Anyone familiar with my deranged rantings about psychic ID (ie, virtually nobody) will be familiar with the general point: a characteristic of a 21st-century ID scheme is that it should only give up information necessary to enable a transactions, nothing more or less. So, if you are authorised to ask my ID card whether I am over 18 or not, that's all it should tell you. Not my name, not my address, not my age or date of birth. Just whether I am over 18 or not and that's it.

The current ID card scheme does not have this key characteristic, not for any functional reason but because the ID card and passport were jumbled up for a political purpose — the purpose being, as far as I know, to make it harder for an incoming administration to scrap the scheme — that constrains the design and implementation. Since the government wants the ID card to be used as a travel document within in the EU, it has to have certain human-readable information on it. That's why it gives away the key data points that make it tempting for criminals to kick-start their identity theft antics.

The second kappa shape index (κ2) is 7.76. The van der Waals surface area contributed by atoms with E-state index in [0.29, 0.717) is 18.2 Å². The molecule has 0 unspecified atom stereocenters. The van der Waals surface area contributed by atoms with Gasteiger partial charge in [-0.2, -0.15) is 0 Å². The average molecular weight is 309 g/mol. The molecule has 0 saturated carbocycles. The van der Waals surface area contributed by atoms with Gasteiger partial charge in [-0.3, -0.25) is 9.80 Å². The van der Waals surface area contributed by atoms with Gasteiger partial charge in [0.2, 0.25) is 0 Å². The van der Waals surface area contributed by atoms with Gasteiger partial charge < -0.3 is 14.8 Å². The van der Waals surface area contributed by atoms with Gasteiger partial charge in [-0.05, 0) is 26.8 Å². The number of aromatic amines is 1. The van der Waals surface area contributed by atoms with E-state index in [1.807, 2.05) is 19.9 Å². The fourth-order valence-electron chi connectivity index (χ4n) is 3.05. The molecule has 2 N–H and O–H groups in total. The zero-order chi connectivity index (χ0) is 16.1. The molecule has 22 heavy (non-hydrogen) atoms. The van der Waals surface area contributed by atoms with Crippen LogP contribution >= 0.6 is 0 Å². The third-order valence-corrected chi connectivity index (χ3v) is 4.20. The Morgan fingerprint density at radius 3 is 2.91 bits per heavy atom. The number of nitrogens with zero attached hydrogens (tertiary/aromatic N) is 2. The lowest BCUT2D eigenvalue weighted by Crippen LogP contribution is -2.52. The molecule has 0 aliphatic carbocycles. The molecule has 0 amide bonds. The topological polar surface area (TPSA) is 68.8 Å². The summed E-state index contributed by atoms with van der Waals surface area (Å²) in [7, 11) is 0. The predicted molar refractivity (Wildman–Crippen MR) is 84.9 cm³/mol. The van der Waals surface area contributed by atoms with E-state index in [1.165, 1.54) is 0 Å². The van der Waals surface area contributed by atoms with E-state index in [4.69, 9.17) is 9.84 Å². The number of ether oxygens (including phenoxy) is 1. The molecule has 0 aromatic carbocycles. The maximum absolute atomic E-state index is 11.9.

Actually, since there are no readers, criminals won't bother doing this. They will just make bogus ID cards. I firmly predict a booming market in fake ID cards just as soon as the real ones hit the streets. Oh, wait…

The fake cards ranged from provisional and regular driving licences to UK, German and other European ID cards, and contained holograms and chips.

[From Cheshire couple jailed for selling fake ID cards – Chester Chronicle]

This means that people were manufacturing fake UK ID cards even before the real UK ID cards were actually issued. You can see the criminal logic behind this: people are vaguely aware of ID cards, but don't know what they look like, so if you're 20 and you want to get into an over-21 nightclub, a fake ID card is an obvious purchase. How much will people pay for them?

Well, here's a useful data point, which comes from the terrific scandal surrounding Baroness Scotland, Britain's Attorney General, who was discovered to have been employing an illegal immigrant.